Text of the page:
3) We should stop seeing off and online as separate spaces. The reason television and radio figures are higher than they’ve been for years is because more people are spending time on social media spaces and being reminded about content on television and radio. They are also able to watch television, and listen to radio while tweeting or facebooking.

So while I can understand the gloating of television people that “this wasn’t a social media election, it was a television election” (they have been told ad nauseum for the last couple of years that television is being replaced by social media), that wasn’t entirely true.

Yes, the debates were on television. Yes, the debates were watched by a large number of people but the debates were also social objects. Whereas previously people might have commented to their partner on the sofa, in April, the thousands of comments on social media sites were shared globally. That gave the debates a significantly different feel and added to their success.

4) We also need to be clear about how we’re measuring ‘engagement’. If engagement requires that someone sees a post on facebook, contacts the party, and ends up delivering leaflets around their community on rainy evenings, then it’s true, social media didn’t have much of an impact.

Compare this with the following scenario: an apathetic student sees a post by a friend on facebook about using the slapometer during the debates. As a result they end up talking about it down the pub; they watch the debates together for fun to use the slapometer, and as a result have a conversation about the lack of discussion about student tuition fees during the debates.

This type of scenario occurred much more frequently, and I think it should certainly ‘count’ as significant, even if it is very difficult to measure reliably.

During my talk I put up the following table on one of my slides, and I think it’s worth repeating. There are different ways of measuring ‘engagement’ and it’s worth differentiating between offline and online spaces. Once we separate out these different types of ‘actions’, it gets easier to measure the impact of social media. When we lump everything together, it leads to sweeping generalisations and we fail to understand the subtleties in terms of influence and behaviour .

5) Finally, we shouldn’t dismiss humour as a measure of engagement. People only ‘get’ a joke if they understand the observation it is based upon. John Stewart’s The Daily Show works because people understand what he is poking fun at.

If an alien landed in New York and turned on Comedy Central in her hotel room, she wouldn’t be laughing, because she wouldn’t know anything about the Tea Party, or the length of time war has been waged in Afghanistan. So when people laughed at a poster of Cameron wearing a Burberry baseball cap and holding a can of Stella Artois beer, they are laughing because they know the criticisms levelled at Cameron about his education at Eton School, and the claims that he is out of touch as a result. It’s not just a fart joke.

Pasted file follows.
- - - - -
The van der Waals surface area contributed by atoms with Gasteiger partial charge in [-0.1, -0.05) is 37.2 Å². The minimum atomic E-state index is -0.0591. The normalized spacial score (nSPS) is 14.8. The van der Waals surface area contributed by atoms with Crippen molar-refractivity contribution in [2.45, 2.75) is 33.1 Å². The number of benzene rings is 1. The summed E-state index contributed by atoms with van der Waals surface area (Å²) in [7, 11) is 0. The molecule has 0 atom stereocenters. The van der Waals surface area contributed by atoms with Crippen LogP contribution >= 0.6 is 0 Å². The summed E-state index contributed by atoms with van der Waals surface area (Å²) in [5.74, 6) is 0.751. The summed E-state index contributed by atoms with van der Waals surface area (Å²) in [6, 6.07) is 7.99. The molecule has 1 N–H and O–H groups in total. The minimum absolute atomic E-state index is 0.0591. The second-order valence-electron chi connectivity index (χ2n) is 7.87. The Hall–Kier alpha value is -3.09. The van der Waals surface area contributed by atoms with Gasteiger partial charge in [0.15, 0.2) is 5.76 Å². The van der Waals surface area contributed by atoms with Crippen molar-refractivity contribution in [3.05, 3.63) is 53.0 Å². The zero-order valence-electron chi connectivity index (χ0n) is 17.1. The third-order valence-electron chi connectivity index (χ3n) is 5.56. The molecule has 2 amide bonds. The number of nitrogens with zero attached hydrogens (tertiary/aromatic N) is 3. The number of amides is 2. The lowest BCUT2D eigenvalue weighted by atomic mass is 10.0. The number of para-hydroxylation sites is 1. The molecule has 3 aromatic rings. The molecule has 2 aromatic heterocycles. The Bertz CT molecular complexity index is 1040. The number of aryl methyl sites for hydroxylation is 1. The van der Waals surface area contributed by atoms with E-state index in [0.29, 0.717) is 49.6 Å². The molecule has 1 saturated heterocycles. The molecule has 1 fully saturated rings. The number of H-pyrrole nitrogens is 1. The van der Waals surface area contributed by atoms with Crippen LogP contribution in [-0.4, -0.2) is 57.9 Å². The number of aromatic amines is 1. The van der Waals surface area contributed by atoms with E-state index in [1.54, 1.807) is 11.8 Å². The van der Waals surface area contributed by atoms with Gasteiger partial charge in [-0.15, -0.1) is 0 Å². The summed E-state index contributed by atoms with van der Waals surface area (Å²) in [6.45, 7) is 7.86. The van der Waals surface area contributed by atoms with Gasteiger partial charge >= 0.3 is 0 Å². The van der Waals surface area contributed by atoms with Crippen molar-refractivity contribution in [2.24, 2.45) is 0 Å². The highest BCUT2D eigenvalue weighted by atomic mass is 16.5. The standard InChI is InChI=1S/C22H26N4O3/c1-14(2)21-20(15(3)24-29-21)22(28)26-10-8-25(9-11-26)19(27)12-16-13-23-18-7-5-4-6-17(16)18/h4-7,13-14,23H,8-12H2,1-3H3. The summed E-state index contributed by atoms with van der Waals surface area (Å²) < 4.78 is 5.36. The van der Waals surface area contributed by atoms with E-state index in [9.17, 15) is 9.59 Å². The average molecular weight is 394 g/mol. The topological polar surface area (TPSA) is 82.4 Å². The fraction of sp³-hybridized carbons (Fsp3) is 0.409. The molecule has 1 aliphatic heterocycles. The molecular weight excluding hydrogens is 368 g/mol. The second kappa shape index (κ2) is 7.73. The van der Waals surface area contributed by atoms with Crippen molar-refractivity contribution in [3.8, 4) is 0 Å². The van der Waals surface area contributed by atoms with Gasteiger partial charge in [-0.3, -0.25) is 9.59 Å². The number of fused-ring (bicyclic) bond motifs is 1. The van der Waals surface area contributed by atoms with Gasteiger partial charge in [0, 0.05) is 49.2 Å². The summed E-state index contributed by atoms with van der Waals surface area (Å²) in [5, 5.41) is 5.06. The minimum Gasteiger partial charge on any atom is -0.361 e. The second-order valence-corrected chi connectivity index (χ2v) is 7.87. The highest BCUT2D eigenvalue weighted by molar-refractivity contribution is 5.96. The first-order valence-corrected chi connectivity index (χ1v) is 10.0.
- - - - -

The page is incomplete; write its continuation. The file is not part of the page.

It’s now September, and the UK election seems a long time ago. But there will be more elections, and social media will be even more influential. Next time, let’s make sure we don’t fall for simplistic characterisations of the impact of social media. Instead let’s try not to dismiss the seemingly frivolous, and remember the importance of defining key terms.

The Day After – Lessons Learned from the Crowdmap experience

Late on Monday night, I wrote a short post here in anticipation of the crowdmap I’d just set up for BBC London, which I hoped would provide a useful service the following day for the London tubestrike, 7th September 2010.

It’s now Wednesday morning, and I can write, while still feeling slightly shell-shocked from the experience, that all in all, I’m very pleased with how it went.

I want to use this post to reflect on some of the things that worked, some of the things that didn’t work as well, and some things I will do differently if the next scheduled tube strike goes ahead.

Bottom line was that lots of people saw it: 18,860 unque visitors, and 39,306 page views from 55 countries. 13,808 were from the UK, 3863 from the US, and I can’t get over the fact that we had 2 people form Bermuda, 1 person from Uruguay, and 9 from Kenya, the home of the Ushahidi platform. The power of social media never ceases to amaze me.

We posted 202 reports yesterday. About 50 were sent directly to the map from the audience, either via the web form or the specific SMS channel we set up. The rest of the reports we took from twitter, either tweets in the #tubestrike stream or replies to the @BBCTravelalert account.

I can’t stress enough that getting the reports up wasn’t easy because of the time pressures. Every report, whether it was sent directly or not had to be physically approved. Nothing went straight up onto the map.

Yesterday I was ably assisted by Abigail Sawyer who works for the World Service and who wanted to see how the platform worked and how it might work in a Global context, and for 2 hours during the evening rush hour by Emma Jenkinson, a producer from BBC London who was drafted in as emergency help. We also had help from Steve Phillips, the BBC London transport reporter who was audiobooing, appearing on TV, and updating twitter like a mad thing.